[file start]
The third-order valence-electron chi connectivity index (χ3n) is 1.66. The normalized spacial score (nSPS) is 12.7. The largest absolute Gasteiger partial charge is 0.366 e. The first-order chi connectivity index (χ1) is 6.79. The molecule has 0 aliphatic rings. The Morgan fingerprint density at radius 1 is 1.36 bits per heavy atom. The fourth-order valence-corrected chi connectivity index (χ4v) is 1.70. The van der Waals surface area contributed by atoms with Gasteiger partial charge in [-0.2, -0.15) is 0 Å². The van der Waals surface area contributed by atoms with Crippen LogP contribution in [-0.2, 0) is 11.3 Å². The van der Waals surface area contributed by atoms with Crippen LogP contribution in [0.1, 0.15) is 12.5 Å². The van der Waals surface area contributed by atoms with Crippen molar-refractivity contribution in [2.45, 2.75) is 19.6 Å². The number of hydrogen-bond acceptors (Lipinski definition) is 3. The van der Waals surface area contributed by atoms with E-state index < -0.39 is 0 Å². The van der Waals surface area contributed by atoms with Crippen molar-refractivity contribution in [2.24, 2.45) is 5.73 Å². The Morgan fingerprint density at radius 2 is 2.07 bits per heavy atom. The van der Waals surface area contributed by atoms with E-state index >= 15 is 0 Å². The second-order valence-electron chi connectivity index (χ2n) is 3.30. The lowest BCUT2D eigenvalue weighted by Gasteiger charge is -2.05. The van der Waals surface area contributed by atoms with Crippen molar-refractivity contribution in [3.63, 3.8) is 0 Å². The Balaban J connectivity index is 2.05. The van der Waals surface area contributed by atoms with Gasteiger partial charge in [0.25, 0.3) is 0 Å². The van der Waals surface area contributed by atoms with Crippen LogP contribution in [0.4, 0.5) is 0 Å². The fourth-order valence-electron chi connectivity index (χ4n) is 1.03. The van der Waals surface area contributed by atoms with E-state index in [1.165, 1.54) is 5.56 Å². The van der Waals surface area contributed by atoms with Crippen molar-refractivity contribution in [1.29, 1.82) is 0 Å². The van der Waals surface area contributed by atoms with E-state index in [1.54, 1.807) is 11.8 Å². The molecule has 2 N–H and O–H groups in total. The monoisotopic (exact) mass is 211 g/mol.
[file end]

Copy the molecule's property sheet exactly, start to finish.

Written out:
The third-order valence-electron chi connectivity index (χ3n) is 1.66. The normalized spacial score (nSPS) is 12.7. The largest absolute Gasteiger partial charge is 0.366 e. The first-order chi connectivity index (χ1) is 6.79. The molecule has 0 aliphatic rings. The Morgan fingerprint density at radius 1 is 1.36 bits per heavy atom. The fourth-order valence-corrected chi connectivity index (χ4v) is 1.70. The van der Waals surface area contributed by atoms with Gasteiger partial charge in [-0.2, -0.15) is 0 Å². The van der Waals surface area contributed by atoms with Crippen LogP contribution in [-0.2, 0) is 11.3 Å². The van der Waals surface area contributed by atoms with Crippen LogP contribution in [0.1, 0.15) is 12.5 Å². The van der Waals surface area contributed by atoms with Crippen molar-refractivity contribution in [2.45, 2.75) is 19.6 Å². The number of hydrogen-bond acceptors (Lipinski definition) is 3. The van der Waals surface area contributed by atoms with E-state index < -0.39 is 0 Å². The van der Waals surface area contributed by atoms with Crippen molar-refractivity contribution in [2.24, 2.45) is 5.73 Å². The Morgan fingerprint density at radius 2 is 2.07 bits per heavy atom. The van der Waals surface area contributed by atoms with E-state index >= 15 is 0 Å². The second-order valence-electron chi connectivity index (χ2n) is 3.30. The lowest BCUT2D eigenvalue weighted by Gasteiger charge is -2.05. The van der Waals surface area contributed by atoms with Crippen molar-refractivity contribution in [3.63, 3.8) is 0 Å². The Balaban J connectivity index is 2.05. The van der Waals surface area contributed by atoms with Gasteiger partial charge in [0.25, 0.3) is 0 Å². The van der Waals surface area contributed by atoms with Crippen LogP contribution in [0.4, 0.5) is 0 Å². The fourth-order valence-electron chi connectivity index (χ4n) is 1.03. The van der Waals surface area contributed by atoms with E-state index in [1.165, 1.54) is 5.56 Å². The van der Waals surface area contributed by atoms with Crippen molar-refractivity contribution in [1.29, 1.82) is 0 Å². The van der Waals surface area contributed by atoms with E-state index in [1.54, 1.807) is 11.8 Å². The molecule has 2 N–H and O–H groups in total. The monoisotopic (exact) mass is 211 g/mol.